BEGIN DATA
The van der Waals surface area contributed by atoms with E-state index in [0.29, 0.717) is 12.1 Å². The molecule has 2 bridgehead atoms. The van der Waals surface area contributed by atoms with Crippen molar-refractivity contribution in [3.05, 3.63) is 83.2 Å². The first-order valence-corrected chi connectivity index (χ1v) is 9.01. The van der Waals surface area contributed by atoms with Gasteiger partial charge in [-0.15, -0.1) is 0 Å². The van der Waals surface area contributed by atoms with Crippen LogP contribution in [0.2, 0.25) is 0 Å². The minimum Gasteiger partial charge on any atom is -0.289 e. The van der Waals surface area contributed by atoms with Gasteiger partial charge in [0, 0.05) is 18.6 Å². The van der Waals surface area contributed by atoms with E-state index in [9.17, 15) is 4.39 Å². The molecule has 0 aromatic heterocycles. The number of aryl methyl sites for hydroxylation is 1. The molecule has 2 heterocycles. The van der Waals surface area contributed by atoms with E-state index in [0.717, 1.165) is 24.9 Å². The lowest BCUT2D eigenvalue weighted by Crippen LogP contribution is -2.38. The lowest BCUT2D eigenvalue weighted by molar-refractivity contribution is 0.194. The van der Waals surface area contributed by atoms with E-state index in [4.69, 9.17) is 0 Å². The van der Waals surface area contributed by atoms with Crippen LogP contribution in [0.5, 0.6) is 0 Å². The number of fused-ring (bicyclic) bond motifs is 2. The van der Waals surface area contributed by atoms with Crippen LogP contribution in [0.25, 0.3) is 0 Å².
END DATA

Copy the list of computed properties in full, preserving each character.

The van der Waals surface area contributed by atoms with E-state index in [0.29, 0.717) is 12.1 Å². The molecule has 2 bridgehead atoms. The van der Waals surface area contributed by atoms with Crippen molar-refractivity contribution in [3.05, 3.63) is 83.2 Å². The first-order valence-corrected chi connectivity index (χ1v) is 9.01. The van der Waals surface area contributed by atoms with Gasteiger partial charge in [-0.15, -0.1) is 0 Å². The van der Waals surface area contributed by atoms with Crippen LogP contribution in [0.2, 0.25) is 0 Å². The minimum Gasteiger partial charge on any atom is -0.289 e. The van der Waals surface area contributed by atoms with Gasteiger partial charge in [0, 0.05) is 18.6 Å². The van der Waals surface area contributed by atoms with E-state index in [9.17, 15) is 4.39 Å². The molecule has 0 aromatic heterocycles. The number of aryl methyl sites for hydroxylation is 1. The molecule has 2 heterocycles. The van der Waals surface area contributed by atoms with E-state index in [0.717, 1.165) is 24.9 Å². The lowest BCUT2D eigenvalue weighted by Crippen LogP contribution is -2.38. The lowest BCUT2D eigenvalue weighted by molar-refractivity contribution is 0.194. The van der Waals surface area contributed by atoms with E-state index in [4.69, 9.17) is 0 Å². The van der Waals surface area contributed by atoms with Crippen LogP contribution in [0.5, 0.6) is 0 Å². The number of fused-ring (bicyclic) bond motifs is 2. The van der Waals surface area contributed by atoms with Crippen LogP contribution in [0.25, 0.3) is 0 Å².